Four Sayings About The Art of Knowing How to Wait
Knowing how to wait is a true art. Indeed, whoever has developed this talent has demonstrated that they’ve reached a significant degree of personal evolution. It involves self-control, tolerance for frustration, temperance, and the ability to see reality in perspective.
When you came into the world you were the complete opposite. Indeed, the baby doesn’t ever put off their needs being met. They want what they want and they want it immediately. If they don’t get it, they despair and break down in tears.
Hence, knowing how to wait is an ability that’s only achieved with time, experience, and patience. In fact, it’s a great virtue that protects and strengthens against adversity. It allows you to cope with bad times with an excellent attitude. Great thinkers know this and that’s why they’ve left some wonderful phrases about it. Here are five of them.
“He who does not wish does not get frustrated. And whoever is not frustrated is not debased. Thus, the true sage waits in stillness, while everything happens and desires do not command. Thus peace and harmony take place and the world follows its natural course.”
1. The pleasure of waiting
If anyone has cultivated the art of knowing how to wait, it’s hunters and fishermen. That’s why one of the phrases of Joseph Antoine René Joubert claims: “The pleasure of hunting is the pleasure of waiting“. In this case, he doesn’t speak of waiting as a sacrifice, but as something that provides satisfaction.
The hunter’s waiting is active waiting. It’s part of the challenge of being able to capture their prey. The only way to catch it is by allowing it time to come out of hiding and to be in a position where they can act.
The same goes for fishermen. In fact, deep down, this is a metaphor for life. Every moment isn’t the right moment. You have to wait for it and know how to act when it presents itself.
2. Don’t anticipate problems
Part of the art of knowing how to wait involves not placing yourself in a mental scenario in the future, especially when it’s connected with possible problems. Indeed, many times you wear yourself out trying to solve problems that haven’t even arisen yet.
Julia Navarro reminds us of this when she says: ” When we get to that river we’ll talk about that bridge“. This metaphor suggests that you never know if you’ll ever even reach that river. As a matter of fact, you may never reach it, but you spend a lot of time and a lot of energy building that bridge in your imagination.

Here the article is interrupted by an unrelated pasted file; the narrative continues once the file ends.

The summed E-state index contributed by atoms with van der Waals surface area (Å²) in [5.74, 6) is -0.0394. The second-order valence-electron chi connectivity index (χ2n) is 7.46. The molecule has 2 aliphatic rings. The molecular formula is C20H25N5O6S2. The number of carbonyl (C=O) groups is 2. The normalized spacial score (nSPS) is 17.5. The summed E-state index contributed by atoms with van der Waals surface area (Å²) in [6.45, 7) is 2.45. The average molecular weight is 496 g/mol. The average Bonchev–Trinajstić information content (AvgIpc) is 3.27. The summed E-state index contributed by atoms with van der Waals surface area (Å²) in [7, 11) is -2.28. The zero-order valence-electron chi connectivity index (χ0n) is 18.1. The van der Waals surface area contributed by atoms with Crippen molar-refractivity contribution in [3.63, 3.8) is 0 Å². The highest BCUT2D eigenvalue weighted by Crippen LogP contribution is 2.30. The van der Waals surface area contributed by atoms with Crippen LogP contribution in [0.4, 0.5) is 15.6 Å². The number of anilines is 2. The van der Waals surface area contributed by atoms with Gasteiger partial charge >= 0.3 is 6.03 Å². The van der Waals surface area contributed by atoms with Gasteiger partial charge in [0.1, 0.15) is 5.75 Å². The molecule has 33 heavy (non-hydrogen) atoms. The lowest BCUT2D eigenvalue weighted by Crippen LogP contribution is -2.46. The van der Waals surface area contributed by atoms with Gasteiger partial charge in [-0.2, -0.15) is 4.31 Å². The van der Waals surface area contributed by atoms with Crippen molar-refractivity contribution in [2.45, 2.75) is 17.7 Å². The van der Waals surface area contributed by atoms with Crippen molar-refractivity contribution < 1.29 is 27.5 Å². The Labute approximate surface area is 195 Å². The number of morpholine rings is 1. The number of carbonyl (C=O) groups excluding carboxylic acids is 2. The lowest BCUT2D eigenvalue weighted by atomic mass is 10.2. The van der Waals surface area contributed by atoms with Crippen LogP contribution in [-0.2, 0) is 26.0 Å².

3. Wait with hope
This phrase by Samuel Johnson claims “Yet it is necessary to hope, though hope should always be deluded, for hope itself is happiness, and its frustrations, however frequent, are yet less dreadful than its extinction”.
As Johnson puts it, hope itself is bliss. It means looking ahead to tomorrow with optimism and positive expectations. Even if what you expected doesn’t come, your positive attitude alone is a plus. On the contrary, despair is the death of all hope in the face of tomorrow. With it, life itself begins to lose value.
4. Everything comes to those who wait
This is one of the simplest phrases, but also the most forceful on the subject of waiting. It states “All things come round to him who will but wait”. The author of this was Henry W. Longfellow. He summarized in a single sentence everything that can be said about the art of knowing how to wait.
Many times, you don’t get what you want because you don’t persevere for long enough. Sometimes, it takes time and this can often be a long time. This long wait may lead you to rush to act or to abandon your goal early. You forget that the more you persevere, the more likely you are to get what you want.
Knowing how to wait is linked to maturity, balance, and character. It’s one of the most difficult things to do in life, but also one of the sweetest and most enriching. Indeed, those who know how to wait also know how to live.